# Month: July 2020

### leetcode 1470. Shuffle the Array

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This problem cant be looked at as such

• The array nums is made of two arrays joined together
• nums is [1,2,3,4]
• separate the two array
• array x is [1,2]
• array y is [3,4]
• recombine the arrays such that the new array is made in the following manner
• x[0],y[0],x[1],y[1]
• the result will be [1,3,2,4]
``````var shuffle = function(nums, n) {
// the array nums can be divided into two subarrays
// the value n is the length of each subarray
//
// To make this a one pass solution create two pointers
//   one to the start of the first subarray
//   the other to the start of the second subarray
let p1 = 0
let p2 = n  //conveniently n is the index pointer2 should be at
const result = []
while(p1<n){
result.push(nums[p1])
result.push(nums[p2])
p1++
p2++
}
return result
};
``````

### leetcode 1512. Number of Good Pairs faster than 92.15% of JavaScript online submissions

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The way I approached the problem was that we are only looking for equivalent pairs. Meaning if our current value is a 1, the only other values we are concerned with is other 1 values. in [ 1,2,3,4,1,2,3,4,1] when looking at value of once, we only care about index 0 and index 4

Rather then loop through the array every time we need a change values, lets loop through the array one time, and put all the equivalent values together. example. lets get [1,1,1] [2,2] [3,3] [4,4]

To get them all together in one pass, use a dictionary to hold values that are the same. I pushed the index values into the array, but that’s actually not needed. Next step will tell us why

Once we have all equivalent values together, such as [1,1,1] we could loop trough the sub array and make combinations. But using math we actually shorten this, not needed to manually make combinations. I figured there must be a mathematical way to do this. This stackoverflow link gave me the correct mathematical formula to proceed.

``````var numIdenticalPairs = function(nums) {
let d = {}     //create dictionary
nums.forEach( (e,index)=> {  //iterate over array
//if key does not exist, add it
if(d[e] === undefined){ d[e] = [index]}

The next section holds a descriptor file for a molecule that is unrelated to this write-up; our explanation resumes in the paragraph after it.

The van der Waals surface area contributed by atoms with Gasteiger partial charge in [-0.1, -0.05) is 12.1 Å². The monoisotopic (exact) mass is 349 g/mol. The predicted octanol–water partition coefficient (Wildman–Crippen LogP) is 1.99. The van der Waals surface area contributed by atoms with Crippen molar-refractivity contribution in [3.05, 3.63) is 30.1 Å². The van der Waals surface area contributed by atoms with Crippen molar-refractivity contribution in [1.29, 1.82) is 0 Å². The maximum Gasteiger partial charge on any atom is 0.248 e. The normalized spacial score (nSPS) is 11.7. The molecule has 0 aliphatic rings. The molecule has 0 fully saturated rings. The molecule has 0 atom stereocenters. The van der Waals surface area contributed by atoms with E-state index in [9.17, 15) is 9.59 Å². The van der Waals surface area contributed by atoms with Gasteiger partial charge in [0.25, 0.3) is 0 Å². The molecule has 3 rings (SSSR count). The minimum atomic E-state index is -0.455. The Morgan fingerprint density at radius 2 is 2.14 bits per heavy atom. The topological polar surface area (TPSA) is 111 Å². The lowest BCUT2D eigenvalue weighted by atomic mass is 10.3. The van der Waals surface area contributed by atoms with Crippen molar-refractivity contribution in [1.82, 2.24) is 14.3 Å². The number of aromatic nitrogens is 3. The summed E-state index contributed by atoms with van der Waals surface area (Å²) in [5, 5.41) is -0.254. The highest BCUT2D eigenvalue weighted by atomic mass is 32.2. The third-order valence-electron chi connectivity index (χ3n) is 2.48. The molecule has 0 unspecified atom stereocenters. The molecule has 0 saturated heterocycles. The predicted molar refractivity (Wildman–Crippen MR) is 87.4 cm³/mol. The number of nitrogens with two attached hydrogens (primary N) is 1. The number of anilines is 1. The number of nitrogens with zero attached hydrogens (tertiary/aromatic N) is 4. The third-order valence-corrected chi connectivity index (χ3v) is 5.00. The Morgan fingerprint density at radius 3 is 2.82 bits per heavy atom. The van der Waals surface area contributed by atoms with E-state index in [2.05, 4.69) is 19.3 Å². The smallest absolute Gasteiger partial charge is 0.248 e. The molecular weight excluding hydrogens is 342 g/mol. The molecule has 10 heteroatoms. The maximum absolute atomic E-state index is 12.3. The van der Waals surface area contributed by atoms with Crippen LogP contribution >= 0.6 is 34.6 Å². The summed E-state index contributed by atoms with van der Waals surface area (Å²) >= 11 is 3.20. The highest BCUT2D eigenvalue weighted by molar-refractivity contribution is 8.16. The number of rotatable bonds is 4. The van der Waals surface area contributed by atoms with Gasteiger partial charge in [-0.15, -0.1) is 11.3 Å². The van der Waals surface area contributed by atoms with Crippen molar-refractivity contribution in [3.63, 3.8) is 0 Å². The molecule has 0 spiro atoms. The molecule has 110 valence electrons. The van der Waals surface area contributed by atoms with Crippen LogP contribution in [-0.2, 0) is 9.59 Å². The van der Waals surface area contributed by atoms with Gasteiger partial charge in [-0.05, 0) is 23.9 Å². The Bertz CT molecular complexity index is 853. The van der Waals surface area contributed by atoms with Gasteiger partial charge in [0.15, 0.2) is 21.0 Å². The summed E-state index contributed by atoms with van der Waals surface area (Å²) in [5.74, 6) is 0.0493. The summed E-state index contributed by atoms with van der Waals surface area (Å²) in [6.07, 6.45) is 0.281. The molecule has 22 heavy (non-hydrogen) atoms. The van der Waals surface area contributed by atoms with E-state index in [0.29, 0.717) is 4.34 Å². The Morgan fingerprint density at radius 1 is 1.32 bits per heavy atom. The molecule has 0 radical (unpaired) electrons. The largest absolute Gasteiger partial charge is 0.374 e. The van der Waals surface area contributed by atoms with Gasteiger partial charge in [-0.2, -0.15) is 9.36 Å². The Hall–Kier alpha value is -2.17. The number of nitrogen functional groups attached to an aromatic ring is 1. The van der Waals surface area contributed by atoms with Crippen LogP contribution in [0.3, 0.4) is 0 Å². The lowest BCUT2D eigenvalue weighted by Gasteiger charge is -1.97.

//else push value to key's array
else { d[e].push(index) }
})
let pairs = 0
Object.keys(d).forEach(key=>{     //get count of pairs
let n = d[key].length
pairs += (n * (n-1))/2
})
return pairs
};``````

### leetcode 202. Happy Number memory usage better than 100% JavaScript

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What the problem is asking for is

• look at each digit separately
• square the digit
• sum all the squares
• if the sum of the squares will eventually equal 1, its a happy number

To solve this problem you have to know a mathematical trick, else the loop will go on forever. Once n < 10, if n is 1 or 7 the number will be happy. Any other number will cause an infinite loop.

``````var isHappy = function(n) {
if(n<10){
if(n===1 || n===7){return true}
return false
}
let sum = 0
while(n>0){
let value = n % 10
sum += value**2
n -= value
n /= 10
}
if(sum ===1){return true} //I could leave this out...
return isHappy(sum)
};``````

### leetcode 118. Pascal’s Triangle memory usage beats 92.69 % of JavaScript submissions.

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While doing this leetcode problem I ended up with a nice position in memory usage for this problem

``````var generate = function(numRows) {
//base cases
if(numRows === 0){return []}
if(numRows === 1){return [[1]]}
if(numRows === 2){return [[1],[1,1]]}
const arr = [[1],[1,1]]
//we start with counter of 2 because we are now on the subarray in postion 2
//  remember arrays are 0 based
let counter = 2
while(counter<numRows){
let row = [1] //fill out the outter left of the triangle
let innerCounter = 1 //counter for inner loop
while(innerCounter <= counter-1){
//push the sum of the values of left and right parent nodes
// they are not really nodes, but when you look at the provided image
//  they can be seen as a kind of node
row.push(arr[counter-1][innerCounter-1] + arr[counter-1][innerCounter])
innerCounter++
}
row.push(1)  //fill out the outer right of the triangle
arr.push(row)  //push the subarray onto the main array
counter++
}
return arr
};``````

### leetcode : 190. Reverse Bits JavaScript solution

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Here is a simple way to reverse bits in JavaScript. This method uses string manipulation rather than bit manipulation, but it works and may be easier to grasp for someone who does not have a Computer Science background.

## toString(2)

This is one of the keys to making the solution work. The input is a base 10 number. When calling toString() on the number we can also apply an optional parameter radix, which is a fancy way of saying “base”, and in this case base 2 aka binary.

``````var reverseBits = function(n) {
//convert the number to base2 then stringify, split, and reverse
let reversedArray = n.toString(2).split("").reverse()
//the converted number may not be 32 digits so pad the end
while(reversedArray.length <32){ reversedArray.push('0')}
//join the string, then convert to Integer from base 2
return  parseInt(reversedArray.join(""),2)
};``````